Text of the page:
Some days, it feels like our only choices are whether to burn in a climate-fueled wildfire, or drown in rising seas. But I’m here to tell you there’s another way. A better way. A way we can Rise above climate impacts, and fight for real solutions and justice.
Our movements light the way at moments like these. And as bad as things look, I’m genuinely hopeful about what we can accomplish if we work together. This weekend’s Rise for Climate Jobs and Justice events are a perfect example: More than 600 actions are being planned in 83 countries and all 50 states here in the US.Will you join us this Saturday, September 8 at an event near you?
California Governor Jerry Brown is convening a conference of sub-national (as in Mayors and Governors) leaders from around the world in San Francisco September 12th – 14th. It’s called the Global Climate Action Summit. But Brown and his desire to be known as a climate-champion and the Anti-Trump are not the real objective.
Activists and protestors are not allowed into the conference, but by rallying outside we can make our demands heard. And with so many leaders in one place, at one time – the opportunity for change is real.
PS – Already planning to attend your local Rise event? Want to do more than march and Rally?Chip in to support 198 methods! We’re headed to San Francisco, and not just to march and rally. Drew will join, support, and participate in a series of non-violent, direct actions during the week of Jerry Brown’s summit.
Yesterday, I got up super early and drove to Charlotte for the first North Carolina #RiseTogether Action. I’m not a morning person, but it was totally worth it. We marched through downtown Charlotte, a city literally owned by the big fossil fuel banks with a 50 foot inflatable pipeline. We sang and chanted and passed out hundreds of fliers on the doorstep of Bank or America, Wells Fargo, and Duke Energy.
Working on this kind of project is exactly why I started 198 methods. Our friends in North Carolina were ready to #RiseTogether in solidarity with our allies in the Gulf. And their participation is so vital! Just as our brothers and sisters in Louisiana are fighting the Bayou Bridge Pipeline (BBP), our friends in North Carolina are fighting the Atlantic Coast (ACP) and Mountain Valley Pipelines (MVP). All of these pipelines threaten our communities, our clean water, and our climate future.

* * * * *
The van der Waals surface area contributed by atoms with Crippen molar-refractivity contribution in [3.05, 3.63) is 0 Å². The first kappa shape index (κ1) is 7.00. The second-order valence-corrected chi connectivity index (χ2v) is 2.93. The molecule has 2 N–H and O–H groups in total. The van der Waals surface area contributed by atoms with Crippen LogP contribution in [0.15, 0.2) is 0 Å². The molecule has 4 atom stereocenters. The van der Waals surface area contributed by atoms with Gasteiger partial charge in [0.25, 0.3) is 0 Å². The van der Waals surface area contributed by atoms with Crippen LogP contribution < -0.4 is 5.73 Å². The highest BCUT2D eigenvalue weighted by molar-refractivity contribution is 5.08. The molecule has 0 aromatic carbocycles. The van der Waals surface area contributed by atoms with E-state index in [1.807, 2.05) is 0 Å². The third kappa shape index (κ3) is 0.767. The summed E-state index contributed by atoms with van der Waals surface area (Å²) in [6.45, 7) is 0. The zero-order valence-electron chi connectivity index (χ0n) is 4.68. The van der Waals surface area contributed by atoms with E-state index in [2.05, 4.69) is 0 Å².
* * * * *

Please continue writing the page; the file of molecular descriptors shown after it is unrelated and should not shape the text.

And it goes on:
So a diverse coalition of NC activists wanted to organize two major actions – On July 30 in Charlotte, and July 31 in Raleigh. But to do it they needed help – they needed digital tools to help recruit more people and connect a big, global, audience to the local actions and demands. I was happy to work with them, and together we’ve already pulled off one action and have a solid plan for today. You can see the video from day one above, and click here to tune in to day two:
Clean Energy Now – we demand 100% renewable energy and a just transition with nobody left behind – local cities, towns and counties can lead the way!
But we literally can’t do it without your support. 198 methods is able to work with local groups and step up to support these actions because of small donations from kind people like you. If you’ve watched one of our live-streams, signed on to support our work, or just been looking for a way to help – now’s the time. Click here to chip in and support the North Carolina #RiseTogether actions. We’ll donate all the proceeds to NC APPPL and local groups. Thanks.
North Carolina is ready to #RiseTogether in solidarity with our allies in the Gulf. Things are getting dangerous for our brothers and sisters fighting the Bayou Bridge Pipeline. Earlier this week Energy Transfer Partners (ETP), the company behind the Bayou Bridge (BBP) and Dakota Access Pipelines (DAPL), leap frogged ahead of their scheduled pipeline construction to begin cutting trees near a group of water protector tree sits. Read more about it here.
Here in North Carolina we’re showing our solidarity to fight the Atlantic Coast and Mountain Valley Pipelines, which threaten dozens of our communities, our clean water, and our climate future. A diverse coalition of activists are organizing two major actions – On July 30 in Charlotte, and July 31 in Raleigh.